Madonna experiences Granholm - Cherry economy first hand

Cross-posted on Right Michigan at www.RightMichigan.com.

If this doesn’t prompt Capital Hill Democrats to get off their duffs and accept the administration’s offer to bail out the Big 3 with a $25 billion taxpayer funded loan I don’t know what will.  The patron saint of raunch was in the Motor City last night to deliver a rare Michigan concert and darn it all if she didn’t have a hard time finding anyone to bother showing up to ogle her.  Madonna, a Michigan native but one who abandoned her home state and then her country long ago, has never been shy about sharing her political opinions.  They usually start with an F-bomb which is then followed by the name of whichever conservative has dared raise her considerable dander.  Eff George W. Bush.  Eff Dick Cheney.  Eff Sarah Palin.  You get the idea.

When the ex-pat Material Girl isn’t lecturing American voters on politics all the way from her home in London she’s in Africa orchestrating high profile adoptions for her team of nannies, globe trotting with Alex Rodriguez (he has the heart of a poet, apparently) or, as it turns out, begging the few Detroiters who bothered to turn out for their adulation and approval.  

I know that I, for one, am really sorry I missed it.

Read on…

The Ivory Tower reports:

The homegrown hall of famer, tight and sinewy, was an onstage dynamo, whirling and gyrating her way through the biggest concert spectacle Detroit will see this year.

From an elevated throne — where she perched spread-eagled in a fringed black leotard — Madonna kicked into “Candy Shop” to launch an energetic, edge-of-risqué set that belied her 50 years.

She didn’t acknowledge her homecoming until midway through, when she clicked her heels a la Dorothy and uttered, “There’s no place like home.” Later, she paid tribute to Detroiters’ storied toughness, and wryly prodded the audience to clap along: “I don’t come here very often, so please make a big deal about it.”

If turnout for this concert was any indication it may be another seven years before her Madge-esty (har) graces us with her presence again.

Unlike most of the dates on this tour — and Madonna’s previous stops in Michigan — the show wasn’t a sellout. If anything is a bellwether of tough times in Detroit, this was it. Fans elsewhere might still splurge $165-plus on good seats, but ticket brokers Tuesday afternoon were discounting Ford Field tickets by up to $100. And this in a city once known as a can’t-miss concert market, for acts small and large.

Notice, though, that she wasn’t giving her tickets away.  She had thousands of extras and didn’t bother to redistribute them to Detroiters who didn’t have any.  Tisk.

The Tower reports about 30,000 people showed up to see the 50 year old prance around various set pieces.  If you aren’t familiar with Ford Field, that number isn’t so hot.  The building’s capacity for football games, and this show was set up on the football field without a lot of conversion, is 65,000.  (When they really have a hot ticket they can cram as many as 78,000 into seats with their basketball style configuration).  Those numbers don’t include standing room or seating set up on the field itself.

In other words, nobody showed.  The place was significantly less than half full.  Clearly a result of Michigan’s dour economy and Democrats continuing refusal to do anything about it in Congress.  Not that DC Dems get all the blame.  There’s plenty to go around on the home front, too, and the UAW is fighting tooth and nail to make sure none of it falls at their feet.  Apparently those $73.20 an hour union jobs aren’t abnormal at all.  (Where can I sign up for one of those, by the way?)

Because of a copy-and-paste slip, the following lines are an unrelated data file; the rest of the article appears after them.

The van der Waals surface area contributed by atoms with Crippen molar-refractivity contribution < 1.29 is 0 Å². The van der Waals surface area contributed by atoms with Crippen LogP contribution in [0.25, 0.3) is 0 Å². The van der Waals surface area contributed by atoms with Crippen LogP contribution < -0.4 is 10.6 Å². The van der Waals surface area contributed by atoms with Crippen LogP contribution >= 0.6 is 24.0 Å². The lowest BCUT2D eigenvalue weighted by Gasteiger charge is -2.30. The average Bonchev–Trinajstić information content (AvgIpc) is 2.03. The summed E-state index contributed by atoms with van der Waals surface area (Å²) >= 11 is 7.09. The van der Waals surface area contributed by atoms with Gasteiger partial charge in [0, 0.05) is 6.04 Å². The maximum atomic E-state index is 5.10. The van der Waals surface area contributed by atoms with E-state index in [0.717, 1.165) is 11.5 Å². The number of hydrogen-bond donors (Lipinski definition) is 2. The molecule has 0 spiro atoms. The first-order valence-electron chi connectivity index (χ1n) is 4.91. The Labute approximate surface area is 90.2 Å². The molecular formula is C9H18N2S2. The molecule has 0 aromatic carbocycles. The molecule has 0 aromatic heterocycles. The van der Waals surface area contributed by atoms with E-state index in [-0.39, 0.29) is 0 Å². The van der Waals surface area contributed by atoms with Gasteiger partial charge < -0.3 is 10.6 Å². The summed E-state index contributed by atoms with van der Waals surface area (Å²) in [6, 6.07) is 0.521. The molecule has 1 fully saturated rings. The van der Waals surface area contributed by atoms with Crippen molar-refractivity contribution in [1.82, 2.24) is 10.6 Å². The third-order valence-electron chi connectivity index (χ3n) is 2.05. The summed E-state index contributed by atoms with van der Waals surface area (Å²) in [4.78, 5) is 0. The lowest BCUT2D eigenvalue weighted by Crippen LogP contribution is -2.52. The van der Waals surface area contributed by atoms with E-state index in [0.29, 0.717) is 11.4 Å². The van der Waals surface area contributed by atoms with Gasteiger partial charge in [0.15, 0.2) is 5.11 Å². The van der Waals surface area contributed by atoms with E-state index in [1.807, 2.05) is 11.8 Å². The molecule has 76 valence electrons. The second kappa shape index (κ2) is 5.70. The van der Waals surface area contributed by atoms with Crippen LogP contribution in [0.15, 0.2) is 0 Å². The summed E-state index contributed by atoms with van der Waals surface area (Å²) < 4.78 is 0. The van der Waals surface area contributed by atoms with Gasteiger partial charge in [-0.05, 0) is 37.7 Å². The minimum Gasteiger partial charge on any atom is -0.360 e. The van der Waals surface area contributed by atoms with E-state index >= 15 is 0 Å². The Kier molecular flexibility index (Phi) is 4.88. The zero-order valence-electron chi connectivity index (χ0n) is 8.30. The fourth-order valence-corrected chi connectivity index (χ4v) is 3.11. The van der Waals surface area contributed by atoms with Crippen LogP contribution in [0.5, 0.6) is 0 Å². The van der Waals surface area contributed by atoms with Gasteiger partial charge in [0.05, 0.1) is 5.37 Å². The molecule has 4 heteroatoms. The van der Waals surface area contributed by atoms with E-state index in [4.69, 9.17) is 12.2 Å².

Thank heavens others disagree with Ron Gettelfinger and company.  The Detroit News reports:

The union and management may have to accept further cuts, said John Paul MacDuffie, a professor of management at the University of Pennsylvania’s Wharton School. “All the claims of past progress are moot at this point, and now it’s a question of responding to the urgency of the crisis.”

(David) Cole (of the Center for Automotive Research) concedes that the UAW may have to give up more benefits, and he singled out the jobs bank, where idled workers collect nearly full pay. People around the country are all aware of the UAW jobs bank, which sets a level of job security that’s unheard of in most sectors.

Or in any other sectors.  Every place else, if there’s no work they start sending out pink slips.  In a perfect utopia there’d be full employment, a Mustang in every garage and a pony in every back yard.  Alas, the world is far from perfect.  Just ask the folks down in Monroe County where yesterday Lay-Z-Boy announced a giant round of cuts to level off manufacturing with demand.  The Associated Press:

The company said it will cut 850 workers, or about 10 percent of its work force, and expects between 15 and 20 dealer-owned stores to close in the next 90 to 120 days.

It won’t be the first round of layoffs for the company, which like other furniture makers has been hit by the housing and credit slump as shoppers pull back from big-ticket items.

How does the Queen of Pop respond to this sort of news?  She tells folks they have to pay $165 to see her from a distance and then lectures the crowd when they don’t make a big enough deal out of her.  The compassionate left.

Not that any of us should be surprised.  Madonna gave up on Michigan a long time ago, but not capitalism and free markets, it seems.  There’s that whole debate about whether art imitates life or life imitates art… I don’t have any answers but I’ll tell you one thing, the woman’s looking more and more like Eva Peron.  Talks a good game about altruism and the “little guy,” lots of bread and circuses, but careful about pulling back the curtain.

Rollin on in, Rollin on in
Rollin on in, Rollin on in
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